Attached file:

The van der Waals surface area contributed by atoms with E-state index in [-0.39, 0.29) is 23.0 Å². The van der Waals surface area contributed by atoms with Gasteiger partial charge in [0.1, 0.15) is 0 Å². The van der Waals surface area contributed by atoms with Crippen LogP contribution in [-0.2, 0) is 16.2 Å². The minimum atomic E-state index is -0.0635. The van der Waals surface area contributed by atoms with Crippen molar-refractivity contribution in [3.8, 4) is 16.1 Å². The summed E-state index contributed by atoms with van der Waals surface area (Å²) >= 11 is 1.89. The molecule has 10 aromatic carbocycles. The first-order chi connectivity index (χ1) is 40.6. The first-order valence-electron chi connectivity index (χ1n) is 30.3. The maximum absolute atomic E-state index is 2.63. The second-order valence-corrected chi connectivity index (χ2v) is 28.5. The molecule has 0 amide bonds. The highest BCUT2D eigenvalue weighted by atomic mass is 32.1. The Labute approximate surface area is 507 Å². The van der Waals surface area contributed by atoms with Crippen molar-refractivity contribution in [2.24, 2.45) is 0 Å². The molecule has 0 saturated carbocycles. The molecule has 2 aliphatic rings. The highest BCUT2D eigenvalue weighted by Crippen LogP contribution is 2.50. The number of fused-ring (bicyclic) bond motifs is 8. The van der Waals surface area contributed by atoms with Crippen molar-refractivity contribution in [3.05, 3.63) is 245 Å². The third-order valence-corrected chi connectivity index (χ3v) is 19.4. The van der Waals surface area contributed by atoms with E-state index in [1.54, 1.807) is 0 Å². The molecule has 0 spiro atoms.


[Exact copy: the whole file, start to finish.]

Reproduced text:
The van der Waals surface area contributed by atoms with E-state index in [-0.39, 0.29) is 23.0 Å². The van der Waals surface area contributed by atoms with Gasteiger partial charge in [0.1, 0.15) is 0 Å². The van der Waals surface area contributed by atoms with Crippen LogP contribution in [-0.2, 0) is 16.2 Å². The minimum atomic E-state index is -0.0635. The van der Waals surface area contributed by atoms with Crippen molar-refractivity contribution in [3.8, 4) is 16.1 Å². The summed E-state index contributed by atoms with van der Waals surface area (Å²) >= 11 is 1.89. The molecule has 10 aromatic carbocycles. The first-order chi connectivity index (χ1) is 40.6. The first-order valence-electron chi connectivity index (χ1n) is 30.3. The maximum absolute atomic E-state index is 2.63. The second-order valence-corrected chi connectivity index (χ2v) is 28.5. The molecule has 0 amide bonds. The highest BCUT2D eigenvalue weighted by atomic mass is 32.1. The Labute approximate surface area is 507 Å². The van der Waals surface area contributed by atoms with Crippen molar-refractivity contribution in [2.24, 2.45) is 0 Å². The molecule has 0 saturated carbocycles. The molecule has 2 aliphatic rings. The highest BCUT2D eigenvalue weighted by Crippen LogP contribution is 2.50. The number of fused-ring (bicyclic) bond motifs is 8. The van der Waals surface area contributed by atoms with Crippen molar-refractivity contribution in [3.05, 3.63) is 245 Å². The third-order valence-corrected chi connectivity index (χ3v) is 19.4. The van der Waals surface area contributed by atoms with E-state index in [1.54, 1.807) is 0 Å². The molecule has 0 spiro atoms.